Major League Baseball and players have been in conversation about how to incorporate social justice elements into the sport, according to league and player sources, with the most recent conversation scheduled for Sunday.
It’s unclear what form the elements will take, whether it be some kind of logo placed on uniforms or something shared and fronted by players.
Since the killing of George Floyd on May 25, many of the sport’s players and teams have joined the national conversation about social justice. Andrew McCutchen, the Philadelphia Phillies‘ veteran, was among athletes and coaches who shared a byline and thoughts in a USA Today editorial in early June.
Los Angeles Dodgers players recently held a Zoom call led by Clayton Kershaw to talk about racial injustice, and their discussion resulted in a video released last week in support of Black Lives Matter.
Baseball mostly did not participate in the social justice conversation in sports after NFL quarterback Colin Kaepernick began to kneel during the national anthem in 2016. Bruce Maxwell, a catcher with the Oakland Athletics, kneeled during the anthem in 2017, but he has since said that he felt unsupported by peers and by those in the sport.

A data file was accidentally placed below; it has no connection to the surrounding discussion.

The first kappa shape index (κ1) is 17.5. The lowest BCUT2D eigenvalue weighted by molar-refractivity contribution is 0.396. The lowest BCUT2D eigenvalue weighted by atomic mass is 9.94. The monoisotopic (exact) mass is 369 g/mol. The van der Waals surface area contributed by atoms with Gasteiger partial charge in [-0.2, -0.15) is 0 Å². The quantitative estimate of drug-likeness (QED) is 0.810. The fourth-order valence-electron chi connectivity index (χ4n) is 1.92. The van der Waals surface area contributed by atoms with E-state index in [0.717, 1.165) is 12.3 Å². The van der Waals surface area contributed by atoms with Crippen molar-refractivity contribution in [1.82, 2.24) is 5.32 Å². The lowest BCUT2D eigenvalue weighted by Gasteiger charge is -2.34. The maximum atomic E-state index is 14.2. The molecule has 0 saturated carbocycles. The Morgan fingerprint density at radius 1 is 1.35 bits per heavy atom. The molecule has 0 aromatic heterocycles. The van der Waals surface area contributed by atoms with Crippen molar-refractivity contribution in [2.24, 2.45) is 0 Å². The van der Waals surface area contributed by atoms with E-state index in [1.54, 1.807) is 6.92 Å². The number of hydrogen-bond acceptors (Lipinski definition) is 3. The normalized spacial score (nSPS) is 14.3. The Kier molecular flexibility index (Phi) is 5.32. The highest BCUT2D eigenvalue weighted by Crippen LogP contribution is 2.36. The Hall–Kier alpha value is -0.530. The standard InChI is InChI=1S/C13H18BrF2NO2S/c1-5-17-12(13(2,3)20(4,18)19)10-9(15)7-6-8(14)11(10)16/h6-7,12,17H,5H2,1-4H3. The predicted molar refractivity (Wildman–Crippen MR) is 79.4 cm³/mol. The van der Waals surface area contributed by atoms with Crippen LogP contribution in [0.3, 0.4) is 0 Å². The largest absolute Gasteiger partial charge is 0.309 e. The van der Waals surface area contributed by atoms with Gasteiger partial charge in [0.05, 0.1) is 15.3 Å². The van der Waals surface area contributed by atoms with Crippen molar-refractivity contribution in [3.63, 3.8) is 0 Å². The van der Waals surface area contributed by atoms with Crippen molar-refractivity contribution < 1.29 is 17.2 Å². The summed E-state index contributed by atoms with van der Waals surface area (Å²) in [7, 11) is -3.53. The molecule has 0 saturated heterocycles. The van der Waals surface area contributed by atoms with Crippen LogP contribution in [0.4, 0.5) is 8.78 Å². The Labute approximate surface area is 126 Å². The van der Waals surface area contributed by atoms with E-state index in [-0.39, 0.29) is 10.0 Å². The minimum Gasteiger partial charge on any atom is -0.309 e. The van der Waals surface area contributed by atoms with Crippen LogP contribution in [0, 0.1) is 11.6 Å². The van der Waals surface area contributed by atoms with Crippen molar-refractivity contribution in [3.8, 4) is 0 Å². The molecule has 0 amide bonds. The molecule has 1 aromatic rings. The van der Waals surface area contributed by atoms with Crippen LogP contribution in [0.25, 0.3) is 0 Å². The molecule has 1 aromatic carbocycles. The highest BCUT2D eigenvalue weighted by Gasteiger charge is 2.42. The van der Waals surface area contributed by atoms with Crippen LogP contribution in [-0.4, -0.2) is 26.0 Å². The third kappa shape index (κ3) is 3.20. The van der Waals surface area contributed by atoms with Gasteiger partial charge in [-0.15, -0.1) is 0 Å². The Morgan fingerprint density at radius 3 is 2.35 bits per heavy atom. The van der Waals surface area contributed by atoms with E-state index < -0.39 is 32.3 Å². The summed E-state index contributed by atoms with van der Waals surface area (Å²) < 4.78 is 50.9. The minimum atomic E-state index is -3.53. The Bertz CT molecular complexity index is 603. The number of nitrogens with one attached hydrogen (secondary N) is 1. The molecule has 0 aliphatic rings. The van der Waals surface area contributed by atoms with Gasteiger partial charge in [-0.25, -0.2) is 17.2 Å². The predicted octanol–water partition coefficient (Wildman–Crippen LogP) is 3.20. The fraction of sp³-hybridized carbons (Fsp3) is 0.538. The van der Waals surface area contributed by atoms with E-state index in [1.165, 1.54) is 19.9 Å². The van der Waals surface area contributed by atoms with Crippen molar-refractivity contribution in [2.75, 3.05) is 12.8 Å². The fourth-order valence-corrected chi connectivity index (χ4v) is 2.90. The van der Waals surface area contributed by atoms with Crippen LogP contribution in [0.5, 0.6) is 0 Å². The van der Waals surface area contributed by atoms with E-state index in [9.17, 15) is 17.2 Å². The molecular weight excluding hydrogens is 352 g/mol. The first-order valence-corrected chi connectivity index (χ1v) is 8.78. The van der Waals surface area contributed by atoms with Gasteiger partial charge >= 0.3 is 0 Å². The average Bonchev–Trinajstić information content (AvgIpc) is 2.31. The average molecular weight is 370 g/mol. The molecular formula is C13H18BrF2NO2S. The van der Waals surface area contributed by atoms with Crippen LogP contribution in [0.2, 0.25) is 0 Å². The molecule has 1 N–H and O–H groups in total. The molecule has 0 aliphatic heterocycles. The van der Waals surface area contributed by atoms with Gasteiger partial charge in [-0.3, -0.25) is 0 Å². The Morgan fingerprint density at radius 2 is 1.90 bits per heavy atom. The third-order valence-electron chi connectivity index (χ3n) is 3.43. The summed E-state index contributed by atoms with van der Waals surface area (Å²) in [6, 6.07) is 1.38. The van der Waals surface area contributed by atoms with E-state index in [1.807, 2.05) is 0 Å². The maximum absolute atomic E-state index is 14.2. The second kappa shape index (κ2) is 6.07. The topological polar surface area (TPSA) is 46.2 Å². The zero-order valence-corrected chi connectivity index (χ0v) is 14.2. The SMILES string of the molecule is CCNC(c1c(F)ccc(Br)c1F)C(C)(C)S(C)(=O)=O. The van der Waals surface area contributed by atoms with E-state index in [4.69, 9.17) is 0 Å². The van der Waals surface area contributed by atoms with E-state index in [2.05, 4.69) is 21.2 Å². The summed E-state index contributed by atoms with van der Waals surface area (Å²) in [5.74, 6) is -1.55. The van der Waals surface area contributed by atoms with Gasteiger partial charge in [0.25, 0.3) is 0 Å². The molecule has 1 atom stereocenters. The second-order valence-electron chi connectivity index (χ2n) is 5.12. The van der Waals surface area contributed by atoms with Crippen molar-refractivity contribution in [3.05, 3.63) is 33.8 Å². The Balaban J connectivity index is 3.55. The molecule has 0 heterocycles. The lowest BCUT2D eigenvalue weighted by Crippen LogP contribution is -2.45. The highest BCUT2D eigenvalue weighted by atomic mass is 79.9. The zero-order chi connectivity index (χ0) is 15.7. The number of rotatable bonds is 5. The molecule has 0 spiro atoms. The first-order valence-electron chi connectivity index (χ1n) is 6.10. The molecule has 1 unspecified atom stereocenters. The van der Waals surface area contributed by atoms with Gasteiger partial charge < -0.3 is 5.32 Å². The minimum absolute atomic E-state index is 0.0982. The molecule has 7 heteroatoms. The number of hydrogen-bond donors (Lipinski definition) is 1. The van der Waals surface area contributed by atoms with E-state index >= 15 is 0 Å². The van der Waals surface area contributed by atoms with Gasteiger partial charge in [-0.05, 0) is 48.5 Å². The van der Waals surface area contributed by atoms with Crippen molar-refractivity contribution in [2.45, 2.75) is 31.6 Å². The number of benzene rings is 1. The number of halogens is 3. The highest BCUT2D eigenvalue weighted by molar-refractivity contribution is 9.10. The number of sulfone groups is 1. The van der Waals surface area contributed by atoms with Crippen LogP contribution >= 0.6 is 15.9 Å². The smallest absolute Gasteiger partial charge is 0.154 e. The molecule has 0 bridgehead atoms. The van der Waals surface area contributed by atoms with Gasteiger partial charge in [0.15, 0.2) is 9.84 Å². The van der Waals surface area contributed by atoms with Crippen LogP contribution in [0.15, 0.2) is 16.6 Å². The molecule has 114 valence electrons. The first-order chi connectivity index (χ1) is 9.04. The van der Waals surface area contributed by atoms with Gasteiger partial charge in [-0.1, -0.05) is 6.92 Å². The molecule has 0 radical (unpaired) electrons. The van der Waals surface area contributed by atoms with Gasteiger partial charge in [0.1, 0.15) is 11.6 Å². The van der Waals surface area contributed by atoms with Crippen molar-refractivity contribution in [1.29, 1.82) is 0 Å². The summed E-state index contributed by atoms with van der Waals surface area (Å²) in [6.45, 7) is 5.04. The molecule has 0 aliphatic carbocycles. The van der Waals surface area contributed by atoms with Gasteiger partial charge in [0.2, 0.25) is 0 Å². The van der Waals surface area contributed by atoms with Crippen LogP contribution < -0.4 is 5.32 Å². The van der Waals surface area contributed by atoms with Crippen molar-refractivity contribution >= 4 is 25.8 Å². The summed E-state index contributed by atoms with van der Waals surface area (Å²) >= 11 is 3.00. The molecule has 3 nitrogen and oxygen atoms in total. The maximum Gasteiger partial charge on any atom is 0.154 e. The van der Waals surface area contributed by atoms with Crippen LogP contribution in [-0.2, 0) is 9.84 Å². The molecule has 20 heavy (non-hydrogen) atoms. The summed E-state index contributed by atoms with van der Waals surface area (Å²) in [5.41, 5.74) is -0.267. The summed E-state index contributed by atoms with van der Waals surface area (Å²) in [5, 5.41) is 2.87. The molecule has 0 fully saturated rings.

Baseball has rarely tackled issues of racial inequality with industry-wide uniformity. Jackie Robinson broke baseball’s color barrier in 1947 when he joined the Brooklyn Dodgers, but a full 12 years would pass before the Boston Red Sox became the last team to sign its first Black player, Pumpsie Green.
At the 1972 World Series, Robinson called for the hiring of the first Black manager in the major leagues, something that didn’t happen until 1975 when Frank Robinson took over the Cleveland Indians.
In 1997, Major League Baseball held the first Jackie Robinson Day, at which then-commissioner Bud Selig announced that the No. 42 would be retired in perpetuity in honor of Robinson. Players were given the option of wearing No. 42 that day, and initially, many did not. But in the years that followed, it became the norm for all players to wear Robinson’s number on that day.
MLB will commemorate Jackie Robinson Day this season on Aug. 28.